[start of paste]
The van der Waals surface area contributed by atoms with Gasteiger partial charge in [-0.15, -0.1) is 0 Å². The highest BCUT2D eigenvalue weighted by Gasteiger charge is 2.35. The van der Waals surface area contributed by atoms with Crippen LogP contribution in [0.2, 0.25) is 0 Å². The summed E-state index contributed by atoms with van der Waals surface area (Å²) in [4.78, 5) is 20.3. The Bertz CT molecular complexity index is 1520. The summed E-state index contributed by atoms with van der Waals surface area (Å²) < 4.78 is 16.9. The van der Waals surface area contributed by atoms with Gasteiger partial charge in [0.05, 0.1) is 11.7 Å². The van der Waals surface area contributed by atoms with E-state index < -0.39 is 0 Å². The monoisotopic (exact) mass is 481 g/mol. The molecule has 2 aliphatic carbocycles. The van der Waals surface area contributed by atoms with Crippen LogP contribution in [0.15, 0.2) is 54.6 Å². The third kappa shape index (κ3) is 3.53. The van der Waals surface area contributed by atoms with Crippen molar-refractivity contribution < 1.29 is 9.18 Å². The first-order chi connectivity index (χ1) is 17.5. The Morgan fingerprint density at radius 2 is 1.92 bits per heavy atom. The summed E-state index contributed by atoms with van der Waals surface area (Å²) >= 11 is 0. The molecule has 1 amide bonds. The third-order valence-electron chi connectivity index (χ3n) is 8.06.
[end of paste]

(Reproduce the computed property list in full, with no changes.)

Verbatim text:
The van der Waals surface area contributed by atoms with Gasteiger partial charge in [-0.15, -0.1) is 0 Å². The highest BCUT2D eigenvalue weighted by Gasteiger charge is 2.35. The van der Waals surface area contributed by atoms with Crippen LogP contribution in [0.2, 0.25) is 0 Å². The summed E-state index contributed by atoms with van der Waals surface area (Å²) in [4.78, 5) is 20.3. The Bertz CT molecular complexity index is 1520. The summed E-state index contributed by atoms with van der Waals surface area (Å²) < 4.78 is 16.9. The van der Waals surface area contributed by atoms with Gasteiger partial charge in [0.05, 0.1) is 11.7 Å². The van der Waals surface area contributed by atoms with E-state index < -0.39 is 0 Å². The monoisotopic (exact) mass is 481 g/mol. The molecule has 2 aliphatic carbocycles. The van der Waals surface area contributed by atoms with Crippen LogP contribution in [0.15, 0.2) is 54.6 Å². The third kappa shape index (κ3) is 3.53. The van der Waals surface area contributed by atoms with Crippen molar-refractivity contribution < 1.29 is 9.18 Å². The first-order chi connectivity index (χ1) is 17.5. The Morgan fingerprint density at radius 2 is 1.92 bits per heavy atom. The summed E-state index contributed by atoms with van der Waals surface area (Å²) >= 11 is 0. The molecule has 1 amide bonds. The third-order valence-electron chi connectivity index (χ3n) is 8.06.